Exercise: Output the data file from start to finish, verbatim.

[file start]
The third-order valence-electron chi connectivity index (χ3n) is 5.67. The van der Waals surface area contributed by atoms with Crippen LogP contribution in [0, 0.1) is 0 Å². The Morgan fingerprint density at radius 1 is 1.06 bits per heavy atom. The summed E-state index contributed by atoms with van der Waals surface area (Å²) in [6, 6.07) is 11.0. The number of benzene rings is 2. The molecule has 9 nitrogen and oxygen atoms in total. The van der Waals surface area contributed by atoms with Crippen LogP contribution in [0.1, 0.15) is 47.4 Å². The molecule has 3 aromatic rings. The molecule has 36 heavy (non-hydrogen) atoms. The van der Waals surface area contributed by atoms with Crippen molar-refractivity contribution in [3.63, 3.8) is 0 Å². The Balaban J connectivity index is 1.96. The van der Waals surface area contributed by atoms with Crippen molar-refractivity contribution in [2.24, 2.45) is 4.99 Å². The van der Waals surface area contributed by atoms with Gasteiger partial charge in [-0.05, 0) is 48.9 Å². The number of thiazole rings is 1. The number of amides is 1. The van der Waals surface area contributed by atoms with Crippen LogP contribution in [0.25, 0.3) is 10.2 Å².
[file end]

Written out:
The third-order valence-electron chi connectivity index (χ3n) is 5.67. The van der Waals surface area contributed by atoms with Crippen LogP contribution in [0, 0.1) is 0 Å². The Morgan fingerprint density at radius 1 is 1.06 bits per heavy atom. The summed E-state index contributed by atoms with van der Waals surface area (Å²) in [6, 6.07) is 11.0. The number of benzene rings is 2. The molecule has 9 nitrogen and oxygen atoms in total. The van der Waals surface area contributed by atoms with Crippen LogP contribution in [0.1, 0.15) is 47.4 Å². The molecule has 3 aromatic rings. The molecule has 36 heavy (non-hydrogen) atoms. The van der Waals surface area contributed by atoms with Crippen molar-refractivity contribution in [3.63, 3.8) is 0 Å². The Balaban J connectivity index is 1.96. The van der Waals surface area contributed by atoms with Crippen molar-refractivity contribution in [2.24, 2.45) is 4.99 Å². The van der Waals surface area contributed by atoms with Gasteiger partial charge in [-0.05, 0) is 48.9 Å². The number of thiazole rings is 1. The number of amides is 1. The van der Waals surface area contributed by atoms with Crippen LogP contribution in [0.25, 0.3) is 10.2 Å².